Many famous books are known for their realistic and inspiring plots. But have you ever wondered how they came to be? Are they pure unadulterated fiction or simply a case of art imitates life? We take a peek at three perennial favourites:
Stephen King – Carrie
Today we celebrate the brilliant author of classic supernatural fiction, Carrie. But the story of how he first got this title is often glossed over.
As a young man fresh out of college, King struggled to pay the bills with his teaching job. Coupled with drug and drinking problems, his life spiraled out of control. In the midst of his problems, he penned down Carrie based on his memories of two girls he met in school and who eventually committed suicide. One was singled out because she wore the same clothes to school everyday, while the other had a very religious family. He combined both elements into the life of his protagonist, Carrie White, a bullied teenage girl with telekinetic powers who fought for her own justice.
However, he threw the draft away, thinking that he knew nothing about high school girls and that it wasn’t good enough. His wife picked it up from the waste basket and worked on the story with him. Finally, Doubleday agreed to publish the story, and the rest is history.
Madeleine L’engle – A Wrinkle in Time
L’engle was in despair. After many years of writing, she still hadn’t gained much success. Back in the late 1950s, she also did not fit the societal norm of a good housewife who could bake and clean. Eventually, she started to question her spirituality and worth…
Then she discovered a new perspective of her faith in physics. The writings of Albert Einstein and Max Planck inspired her to write the children’s book, A Wrinkle in Time. Their reverence and understanding of the universe reminded her of her childhood wonder at the night sky. Marrying both science and religion, the children’s book tells of the journey Meg Murry and her friends take through space and time to save her father and the world.
However, challenges still remained. Written in the ‘60s, her novel was so unique that publishers would not publish it. Without a category to place the book in, publishers felt it was too difficult to market to the public. After facing rejection for more than 30 times, Farrar Straus & Giroux finally agreed to publish the novel, and it went on to receive critical acclaim.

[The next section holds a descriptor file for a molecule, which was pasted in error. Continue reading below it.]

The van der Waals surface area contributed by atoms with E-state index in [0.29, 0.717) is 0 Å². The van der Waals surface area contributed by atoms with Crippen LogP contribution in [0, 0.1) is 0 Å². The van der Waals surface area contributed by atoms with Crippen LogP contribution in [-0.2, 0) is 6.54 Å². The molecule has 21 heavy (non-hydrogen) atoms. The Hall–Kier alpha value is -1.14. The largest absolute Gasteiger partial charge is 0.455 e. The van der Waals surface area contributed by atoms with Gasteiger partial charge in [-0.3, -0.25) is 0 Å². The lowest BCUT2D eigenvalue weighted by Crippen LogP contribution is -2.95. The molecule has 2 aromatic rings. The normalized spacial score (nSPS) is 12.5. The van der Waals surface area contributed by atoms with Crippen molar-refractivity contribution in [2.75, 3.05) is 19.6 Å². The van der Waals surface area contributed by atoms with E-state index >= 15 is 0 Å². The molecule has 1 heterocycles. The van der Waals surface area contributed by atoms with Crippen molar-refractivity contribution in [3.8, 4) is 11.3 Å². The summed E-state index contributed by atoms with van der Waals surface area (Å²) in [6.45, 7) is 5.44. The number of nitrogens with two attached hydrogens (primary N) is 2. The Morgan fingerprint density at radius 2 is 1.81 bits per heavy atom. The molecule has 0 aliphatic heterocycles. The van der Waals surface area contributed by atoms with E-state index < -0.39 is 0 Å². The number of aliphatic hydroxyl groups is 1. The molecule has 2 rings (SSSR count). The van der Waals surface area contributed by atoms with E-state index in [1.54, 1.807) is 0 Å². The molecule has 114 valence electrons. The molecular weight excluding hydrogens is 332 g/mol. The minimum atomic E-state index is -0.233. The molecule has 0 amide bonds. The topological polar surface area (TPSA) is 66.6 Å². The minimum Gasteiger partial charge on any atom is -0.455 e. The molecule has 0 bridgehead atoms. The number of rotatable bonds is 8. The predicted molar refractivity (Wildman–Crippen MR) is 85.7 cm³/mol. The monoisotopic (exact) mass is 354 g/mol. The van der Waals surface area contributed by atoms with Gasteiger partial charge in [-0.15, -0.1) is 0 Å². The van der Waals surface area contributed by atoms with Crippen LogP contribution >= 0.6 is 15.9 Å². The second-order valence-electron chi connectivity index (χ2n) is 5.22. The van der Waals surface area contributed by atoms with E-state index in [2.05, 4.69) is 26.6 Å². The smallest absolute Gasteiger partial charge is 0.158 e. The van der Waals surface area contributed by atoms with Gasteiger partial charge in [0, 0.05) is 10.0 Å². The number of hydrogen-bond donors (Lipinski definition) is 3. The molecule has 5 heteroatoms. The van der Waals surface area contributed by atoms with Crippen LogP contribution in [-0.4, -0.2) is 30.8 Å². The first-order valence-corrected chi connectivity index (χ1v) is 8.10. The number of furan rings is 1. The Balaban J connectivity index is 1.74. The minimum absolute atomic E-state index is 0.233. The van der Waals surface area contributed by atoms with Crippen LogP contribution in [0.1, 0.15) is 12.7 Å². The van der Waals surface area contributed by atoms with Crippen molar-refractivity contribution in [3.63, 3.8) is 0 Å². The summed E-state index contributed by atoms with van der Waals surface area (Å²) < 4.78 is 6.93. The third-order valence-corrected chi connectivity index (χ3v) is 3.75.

Maya Angelou – I Know Why the Caged Bird Sings
Initially reluctant to write out her story, Angelou was spurred on by the challenge posed by her editor, Robert Loomis. He had subtly mentioned that it was ‘almost impossible’ to write an autobiography as literature and dissuaded her from writing it. Wanting to prove him wrong, she poured her life out into the book.
Once you have read I Know Why the Caged Bird Sings, you will be moved to tears at her early life. As a child, she faced racial discrimination, experienced homelessness, and sexual abuse, all of which “caged her like a bird”.
However, being surrounded by the love of her family and the kindness of others helped to develop her strong spirit. The words of great authors like William Shakespeare and Edgar Allan Poe also finally released her from the “cage” and inspired her to write freely. As one of the first few African-American women to write an autobiography at that time, she paved the way for other women to speak up about their own experiences.